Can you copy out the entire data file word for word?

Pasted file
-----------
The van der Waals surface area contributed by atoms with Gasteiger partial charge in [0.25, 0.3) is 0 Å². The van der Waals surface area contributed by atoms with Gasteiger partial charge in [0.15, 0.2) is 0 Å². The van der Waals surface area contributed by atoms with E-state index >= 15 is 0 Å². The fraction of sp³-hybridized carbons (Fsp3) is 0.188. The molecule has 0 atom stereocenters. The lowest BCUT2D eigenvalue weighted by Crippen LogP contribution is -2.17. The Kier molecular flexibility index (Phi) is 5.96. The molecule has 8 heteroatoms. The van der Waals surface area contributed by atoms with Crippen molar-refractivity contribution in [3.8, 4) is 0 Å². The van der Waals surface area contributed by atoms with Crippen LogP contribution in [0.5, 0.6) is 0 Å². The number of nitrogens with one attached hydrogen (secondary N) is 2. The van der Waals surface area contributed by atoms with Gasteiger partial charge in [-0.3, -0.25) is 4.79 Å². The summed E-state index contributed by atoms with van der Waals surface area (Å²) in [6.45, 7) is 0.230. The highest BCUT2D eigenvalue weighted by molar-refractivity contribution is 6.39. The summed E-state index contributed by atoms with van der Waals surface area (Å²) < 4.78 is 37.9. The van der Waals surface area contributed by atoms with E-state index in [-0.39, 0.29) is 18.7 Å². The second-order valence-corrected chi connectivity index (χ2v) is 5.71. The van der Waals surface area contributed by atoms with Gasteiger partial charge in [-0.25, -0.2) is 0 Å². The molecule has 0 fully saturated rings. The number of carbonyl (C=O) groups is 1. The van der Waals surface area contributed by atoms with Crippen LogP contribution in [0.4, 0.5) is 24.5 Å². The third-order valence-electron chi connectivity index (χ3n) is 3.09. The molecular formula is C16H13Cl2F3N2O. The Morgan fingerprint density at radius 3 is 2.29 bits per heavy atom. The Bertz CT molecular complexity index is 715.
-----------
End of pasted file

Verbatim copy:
The van der Waals surface area contributed by atoms with Gasteiger partial charge in [0.25, 0.3) is 0 Å². The van der Waals surface area contributed by atoms with Gasteiger partial charge in [0.15, 0.2) is 0 Å². The van der Waals surface area contributed by atoms with E-state index >= 15 is 0 Å². The fraction of sp³-hybridized carbons (Fsp3) is 0.188. The molecule has 0 atom stereocenters. The lowest BCUT2D eigenvalue weighted by Crippen LogP contribution is -2.17. The Kier molecular flexibility index (Phi) is 5.96. The molecule has 8 heteroatoms. The van der Waals surface area contributed by atoms with Crippen molar-refractivity contribution in [3.8, 4) is 0 Å². The van der Waals surface area contributed by atoms with Crippen LogP contribution in [0.5, 0.6) is 0 Å². The number of nitrogens with one attached hydrogen (secondary N) is 2. The van der Waals surface area contributed by atoms with Gasteiger partial charge in [-0.3, -0.25) is 4.79 Å². The summed E-state index contributed by atoms with van der Waals surface area (Å²) in [6.45, 7) is 0.230. The highest BCUT2D eigenvalue weighted by molar-refractivity contribution is 6.39. The summed E-state index contributed by atoms with van der Waals surface area (Å²) < 4.78 is 37.9. The van der Waals surface area contributed by atoms with E-state index in [-0.39, 0.29) is 18.7 Å². The second-order valence-corrected chi connectivity index (χ2v) is 5.71. The van der Waals surface area contributed by atoms with Gasteiger partial charge in [-0.25, -0.2) is 0 Å². The molecule has 0 fully saturated rings. The number of carbonyl (C=O) groups is 1. The van der Waals surface area contributed by atoms with Crippen LogP contribution in [0.4, 0.5) is 24.5 Å². The third-order valence-electron chi connectivity index (χ3n) is 3.09. The molecular formula is C16H13Cl2F3N2O. The Morgan fingerprint density at radius 3 is 2.29 bits per heavy atom. The Bertz CT molecular complexity index is 715.